You, as a Lover of mankind, created me, a man. You had no need of my servitude. Rather, it was me who was in need of Your lordship.Because of the multitude of Your compassions, You formed me when I had no being.You set up the sky for me as a ceiling.You made the earth firm for me so that I could walk on it.For my sake You bridled the sea.For my sake You have revealed the nature of the animals.You subdued everything under my feet.You did not permit me to lack anything from among the deeds of Your honour.You are He who formed me;And placed Your hand upon me.You wrote within me the image of Your authority;And placed within me the gift of speech.You opened for me the paradise, for my delight;And gave me the learning of Your knowledge.You revealed to me the tree of life;And made known to me the thorn of death.One plant there was, from which You forbade me to eat.This of which You said to me: "From this only do not eat!"I ate of my own free will.I laid aside Your law by my own opinion.I neglected Your commandments.I plucked for myself the sentence of death.
Joshuaa said:Question Why did they live so long at the start of the bible if we descended from apes?
Question Why did they live so long at the start of the bible if we descended from apes?
katanikhoros said:"For who that has understanding will suppose that the first, and second, and third day, and the evening and the morning, existed without a sun, and moon, and stars? And that the first day was, as it were, also without a sky? And who is so foolish as to suppose that God, after the manner of a husbandman, planted a paradise in Eden, towards the east, and placed in it a tree of life, visible and palpable, so that one tasting of the fruit by the bodily teeth obtained life? And again, that one was a partaker of good and evil by masticating what was taken from the tree? And if God is said to walk in the paradise in the evening, and Adam to hide himself under a tree, I do not suppose that anyone doubts that these things figuratively indicate certain mysteries, the history having taken place in appearance, and not literally." - Origen"It not infrequently happens that something about the earth, about the sky, about other elements of this world, about the motion and rotation or even the magnitude and distances of the stars, about definite eclipses of the sun and moon, about the passage of years and seasons, about the nature of animals, of fruits, of stones, and of other such things, may be known with the greatest certainty by reasoning or by experience, even by one who is not a Christian. It is too disgraceful and ruinous, though, and greatly to be avoided, that he [the non-Christian] should hear a Christian speaking so idiotically on these matters, and as if in accord with Christian writings, that he might say that he could scarcely keep from laughing when he saw how totally in error they are. In view of this and in keeping it in mind constantly while dealing with the book of Genesis, I have, insofar as I was able, explained in detail and set forth for consideration the meanings of obscure passages, taking care not to affirm rashly some one meaning to the prejudice of another and perhaps better explanation." - St. Augustine"With the scriptures it is a matter of treating about the faith. For that reason, as I have noted repeatedly, if anyone, not understanding the mode of divine eloquence, should find something about these matters [about the physical universe] in our books, or hear of the same from those books, of such a kind that it seems to be at variance with the perceptions of his own rational faculties, let him believe that these other things are in no way necessary to the admonitions or accounts or predictions of the scriptures. In short, it must be said that our authors knew the truth about the nature of the skies, but it was not the intention of the Spirit of God, who spoke through them, to teach men anything that would not be of use to them for their salvation." - St. Augustine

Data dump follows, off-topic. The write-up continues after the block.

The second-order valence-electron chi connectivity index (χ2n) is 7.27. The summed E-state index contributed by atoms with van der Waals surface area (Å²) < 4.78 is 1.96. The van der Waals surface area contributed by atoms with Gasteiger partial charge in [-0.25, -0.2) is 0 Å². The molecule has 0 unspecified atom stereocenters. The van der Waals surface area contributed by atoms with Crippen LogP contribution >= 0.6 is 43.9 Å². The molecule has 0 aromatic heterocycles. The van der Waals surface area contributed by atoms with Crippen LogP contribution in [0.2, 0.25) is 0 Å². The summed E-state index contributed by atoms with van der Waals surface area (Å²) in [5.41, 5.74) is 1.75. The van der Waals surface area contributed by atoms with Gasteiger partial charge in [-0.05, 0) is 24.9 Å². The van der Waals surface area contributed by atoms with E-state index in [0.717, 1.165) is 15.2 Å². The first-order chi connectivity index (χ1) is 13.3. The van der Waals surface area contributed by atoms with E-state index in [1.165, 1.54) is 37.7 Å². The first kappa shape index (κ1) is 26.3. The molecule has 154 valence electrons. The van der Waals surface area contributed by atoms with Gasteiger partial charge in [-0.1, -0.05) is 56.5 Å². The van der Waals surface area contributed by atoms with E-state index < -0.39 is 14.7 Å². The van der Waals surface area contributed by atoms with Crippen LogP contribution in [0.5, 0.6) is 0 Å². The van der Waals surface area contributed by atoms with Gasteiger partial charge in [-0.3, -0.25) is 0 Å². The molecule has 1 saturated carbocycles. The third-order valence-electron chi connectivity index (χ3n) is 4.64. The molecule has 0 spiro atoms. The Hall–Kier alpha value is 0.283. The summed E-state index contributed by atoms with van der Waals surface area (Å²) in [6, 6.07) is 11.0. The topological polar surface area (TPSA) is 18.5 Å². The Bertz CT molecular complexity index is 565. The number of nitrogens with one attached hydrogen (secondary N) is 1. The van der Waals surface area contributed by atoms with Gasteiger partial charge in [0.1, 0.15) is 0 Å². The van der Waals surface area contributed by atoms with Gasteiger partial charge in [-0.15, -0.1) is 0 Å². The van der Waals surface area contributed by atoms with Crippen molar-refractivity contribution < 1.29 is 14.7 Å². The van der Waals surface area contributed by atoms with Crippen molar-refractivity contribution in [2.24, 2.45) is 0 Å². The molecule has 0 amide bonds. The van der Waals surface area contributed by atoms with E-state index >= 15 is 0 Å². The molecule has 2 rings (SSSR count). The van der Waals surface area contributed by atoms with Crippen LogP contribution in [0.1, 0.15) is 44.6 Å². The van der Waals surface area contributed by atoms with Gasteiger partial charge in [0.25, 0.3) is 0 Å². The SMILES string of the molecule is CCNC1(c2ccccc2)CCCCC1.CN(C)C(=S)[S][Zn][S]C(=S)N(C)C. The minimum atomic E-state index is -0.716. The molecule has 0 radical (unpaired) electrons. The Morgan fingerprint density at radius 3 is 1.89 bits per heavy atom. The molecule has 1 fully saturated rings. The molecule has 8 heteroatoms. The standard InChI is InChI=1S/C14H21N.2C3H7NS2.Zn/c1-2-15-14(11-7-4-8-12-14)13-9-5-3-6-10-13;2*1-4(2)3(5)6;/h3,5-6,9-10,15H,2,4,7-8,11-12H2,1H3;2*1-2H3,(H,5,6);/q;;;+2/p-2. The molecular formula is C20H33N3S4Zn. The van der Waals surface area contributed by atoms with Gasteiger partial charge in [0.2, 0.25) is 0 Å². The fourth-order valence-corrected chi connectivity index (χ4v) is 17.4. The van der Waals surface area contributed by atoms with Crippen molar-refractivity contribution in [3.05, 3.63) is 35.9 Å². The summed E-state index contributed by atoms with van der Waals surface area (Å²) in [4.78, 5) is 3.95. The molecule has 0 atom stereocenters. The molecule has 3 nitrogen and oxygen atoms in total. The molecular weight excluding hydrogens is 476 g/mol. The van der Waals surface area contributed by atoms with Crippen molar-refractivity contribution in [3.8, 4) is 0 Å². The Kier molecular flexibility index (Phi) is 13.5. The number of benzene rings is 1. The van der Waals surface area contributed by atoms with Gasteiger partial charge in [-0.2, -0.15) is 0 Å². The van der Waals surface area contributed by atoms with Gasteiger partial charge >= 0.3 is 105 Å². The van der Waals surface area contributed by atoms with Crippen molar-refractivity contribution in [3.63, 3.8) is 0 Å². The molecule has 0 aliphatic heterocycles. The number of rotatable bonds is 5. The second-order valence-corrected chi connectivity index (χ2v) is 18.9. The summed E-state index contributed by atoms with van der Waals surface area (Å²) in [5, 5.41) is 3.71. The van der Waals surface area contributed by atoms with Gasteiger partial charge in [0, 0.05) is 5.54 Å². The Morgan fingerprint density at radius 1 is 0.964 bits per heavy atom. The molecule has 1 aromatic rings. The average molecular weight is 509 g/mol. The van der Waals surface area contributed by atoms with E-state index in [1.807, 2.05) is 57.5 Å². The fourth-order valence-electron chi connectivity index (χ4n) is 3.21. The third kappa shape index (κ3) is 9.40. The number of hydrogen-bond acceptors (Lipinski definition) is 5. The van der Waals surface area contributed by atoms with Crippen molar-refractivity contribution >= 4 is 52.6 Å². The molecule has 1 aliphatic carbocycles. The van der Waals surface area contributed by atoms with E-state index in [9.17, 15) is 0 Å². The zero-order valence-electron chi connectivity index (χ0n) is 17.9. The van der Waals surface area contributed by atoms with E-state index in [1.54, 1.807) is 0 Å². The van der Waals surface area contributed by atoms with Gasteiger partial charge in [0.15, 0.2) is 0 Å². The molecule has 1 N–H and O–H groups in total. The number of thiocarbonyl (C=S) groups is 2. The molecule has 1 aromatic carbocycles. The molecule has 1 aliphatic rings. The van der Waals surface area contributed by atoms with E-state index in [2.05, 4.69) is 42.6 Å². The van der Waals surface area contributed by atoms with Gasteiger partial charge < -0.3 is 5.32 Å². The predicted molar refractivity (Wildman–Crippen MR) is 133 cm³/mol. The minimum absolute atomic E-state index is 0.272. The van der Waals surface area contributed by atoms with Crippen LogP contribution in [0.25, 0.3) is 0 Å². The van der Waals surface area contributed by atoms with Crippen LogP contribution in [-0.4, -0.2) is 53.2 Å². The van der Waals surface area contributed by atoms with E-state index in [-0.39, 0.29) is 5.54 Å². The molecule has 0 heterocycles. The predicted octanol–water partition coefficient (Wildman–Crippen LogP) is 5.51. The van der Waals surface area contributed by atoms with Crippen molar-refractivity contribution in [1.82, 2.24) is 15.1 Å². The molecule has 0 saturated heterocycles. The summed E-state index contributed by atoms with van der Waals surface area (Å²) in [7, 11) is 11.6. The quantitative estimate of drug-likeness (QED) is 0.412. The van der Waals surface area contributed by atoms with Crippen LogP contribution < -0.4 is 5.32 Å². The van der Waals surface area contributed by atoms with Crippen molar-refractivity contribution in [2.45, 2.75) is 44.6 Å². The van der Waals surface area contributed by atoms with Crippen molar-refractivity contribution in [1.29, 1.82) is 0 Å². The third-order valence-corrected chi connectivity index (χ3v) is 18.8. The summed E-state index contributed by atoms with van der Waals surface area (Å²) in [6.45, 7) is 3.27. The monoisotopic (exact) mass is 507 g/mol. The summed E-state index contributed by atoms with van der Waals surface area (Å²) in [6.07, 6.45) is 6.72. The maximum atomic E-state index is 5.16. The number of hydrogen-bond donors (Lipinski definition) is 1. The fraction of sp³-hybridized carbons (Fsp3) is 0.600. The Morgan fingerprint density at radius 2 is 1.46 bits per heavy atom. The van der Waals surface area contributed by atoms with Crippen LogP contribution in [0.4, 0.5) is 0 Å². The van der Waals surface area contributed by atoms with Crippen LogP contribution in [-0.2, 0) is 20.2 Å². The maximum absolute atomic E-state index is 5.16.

"For who that has understanding will suppose that the first, and second, and third day, and the evening and the morning, existed without a sun, and moon, and stars? And that the first day was, as it were, also without a sky? And who is so foolish as to suppose that God, after the manner of a husbandman, planted a paradise in Eden, towards the east, and placed in it a tree of life, visible and palpable, so that one tasting of the fruit by the bodily teeth obtained life? And again, that one was a partaker of good and evil by masticating what was taken from the tree? And if God is said to walk in the paradise in the evening, and Adam to hide himself under a tree, I do not suppose that anyone doubts that these things figuratively indicate certain mysteries, the history having taken place in appearance, and not literally." - Origen
minasoliman said: Joshuaa said:Question Why did they live so long at the start of the bible if we descended from apes?
That's like saying "why did we live so long at the start of the bible if we descended from dust?" What makes your question any better than the literal? I would like to know the logic behind your question.